For areas where you struggle with certain questions, or take a long time to answer, you can then spend more time revising or learning about that topic.

For example, if you struggle with antonyms, reading English text books or doing online grammar quizzes will help.

Step 3. Learning to Extract Information Quickly

There are other fun quizzes and puzzles that can be used to practice the Predictive Index Cognitive Assessment. For example, you can use app games where you are presented with a few letters and have to make as many words out of them as possible.

The idea of doing this is that it will train your brain to learn and extract information quickly.

Step 4. Getting Enough Rest Before the Test

As always, getting plenty of rest the night before the test is crucial in helping the brain to work at full capacity.

Eating and drinking healthily are also a must.

Step 5. Understanding the Question Format

Through practicing the questions, you will get to understand the format of the questions. It is also a good idea to read up on how long you should spend on each question and section so you can prepare with these timings in mind.

Frequently Asked Questions

The PI Cognitive Assessment is a cognitive test used to predict a person’s skills to learn, understand and execute new things that they may need to know for a job role.

The assessment does not measure IQ, general knowledge, previous learned skills and experience – it is focusing on their ability to grasp new concepts.

Also referred to as the Predictive Index Cognitive Assessment, it is used by employers to test a candidate or current employee for a new job position.

You can prepare for the PI Cognitive Assessment by doing timed practice assessments online. These will help you identify where your strengths are and where you need to revise.

It is also wise to know the format of questions and the different sections so you do not waste time in the assessment.

There are 50 questions on the PI Cognitive Assessment, separated into three categories: verbal, numerical and non-verbal reasoning.

Candidates have 12 minutes to answer all 50 questions.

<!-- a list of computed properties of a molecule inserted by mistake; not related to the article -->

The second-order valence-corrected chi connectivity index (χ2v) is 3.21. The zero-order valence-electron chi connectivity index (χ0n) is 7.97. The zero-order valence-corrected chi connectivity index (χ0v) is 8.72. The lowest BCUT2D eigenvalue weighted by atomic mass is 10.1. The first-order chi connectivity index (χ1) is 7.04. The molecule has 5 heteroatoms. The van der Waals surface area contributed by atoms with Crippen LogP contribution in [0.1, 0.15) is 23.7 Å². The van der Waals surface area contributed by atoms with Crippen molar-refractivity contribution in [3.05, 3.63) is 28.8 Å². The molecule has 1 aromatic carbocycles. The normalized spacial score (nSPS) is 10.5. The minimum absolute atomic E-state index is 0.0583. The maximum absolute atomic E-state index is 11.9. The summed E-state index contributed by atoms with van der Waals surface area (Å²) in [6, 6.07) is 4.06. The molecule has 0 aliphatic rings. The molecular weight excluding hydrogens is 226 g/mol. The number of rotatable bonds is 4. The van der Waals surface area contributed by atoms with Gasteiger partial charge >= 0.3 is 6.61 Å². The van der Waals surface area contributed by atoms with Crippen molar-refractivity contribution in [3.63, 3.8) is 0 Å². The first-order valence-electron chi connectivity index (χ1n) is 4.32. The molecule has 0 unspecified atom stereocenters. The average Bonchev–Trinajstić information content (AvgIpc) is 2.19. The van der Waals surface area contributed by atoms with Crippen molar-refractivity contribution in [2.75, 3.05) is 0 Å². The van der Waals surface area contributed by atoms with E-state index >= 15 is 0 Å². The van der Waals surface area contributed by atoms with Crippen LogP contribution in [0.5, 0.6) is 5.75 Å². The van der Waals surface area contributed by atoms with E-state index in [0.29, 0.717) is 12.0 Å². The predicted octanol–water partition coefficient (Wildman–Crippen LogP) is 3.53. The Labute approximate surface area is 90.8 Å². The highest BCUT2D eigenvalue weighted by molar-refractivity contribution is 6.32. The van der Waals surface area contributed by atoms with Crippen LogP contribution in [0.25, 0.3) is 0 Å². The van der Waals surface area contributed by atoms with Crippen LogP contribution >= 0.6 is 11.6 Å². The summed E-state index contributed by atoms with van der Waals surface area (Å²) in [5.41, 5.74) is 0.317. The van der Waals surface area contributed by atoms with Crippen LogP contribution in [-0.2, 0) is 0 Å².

If prepared for properly, the PI Cognitive Assessment should not be hard to pass. Taking a Predictive Index Cognitive Assessment sample test can help you prepare and highlight any weaknesses you may need to work on.

It is also good to remember that if you are applying for a job position you should have many of the skills required for the role as this is an area of expertise, so the assessment shouldn’t be too challenging.

The target score in the PI Cognitive Assessment is 240, and a good score is regarded as 370.

Good scores can help candidates not only secure the job but also help with future promotions or salary within the company.

If you have passed, the next step after taking the PI Cognitive Assessment is for the employer to contact you and invite you to the next part of the recruitment stage.

This may vary from one employer to the next, such as interviews or additional assessments.

If you fail the assessment, this generally means you are not suited to the role you applied for.

You may be able to apply for a different position within the same company but it is best to speak to a recruiter or hiring manager to confirm details.

You can find more sample questions for the PI Cognitive Assessment online. There are job prep sites and forums that have a list of timed sample questions and Predictive Index Cognitive Assessment answers that you can practice with.

It is meant to assess how quickly an individual can learn, adapt and understand new concepts. This can indicate how well they may perform in the job role they have applied for.

The questions on the PI Cognitive Assessment are based around verbal reasoning (such as antonyms and analogies), numerical reasoning (such as number series and match problems), and non-verbal reasoning including spatial awareness and logical reasoning.

You can find a complete guide for the PI Cognitive Assessment on websites such as JobTestPrep.

Many websites also offer a range of aptitude tests you can use to practice questions similar to the ones that may come up in the PI Cognitive Assessment.

If the company and job role have a high cognitive demand, the employer may require a possible recruit to take the PI Cognitive Assessment.

For example, this could include employment areas such as IT and financial services.

Final Thoughts

Many employers use the PI Cognitive Assessment as part of their recruitment process, both for new candidates and existing employees applying for a job position.

The PI (or Predictive Index) Cognitive Assessment measures the candidate’s ability to learn and take on new concepts quickly.

The cognitive Predictive Index test has been developed based on an assessment from 1955 and it tests verbal, non-verbal and numerical reasoning over 50 questions asked in 12 minutes.

For someone needing to take the test it can be daunting but with sufficient preparation through taking a practice Predictive Index Cognitive test online and maintaining good techniques in the run-up to the assessment, it can be passed.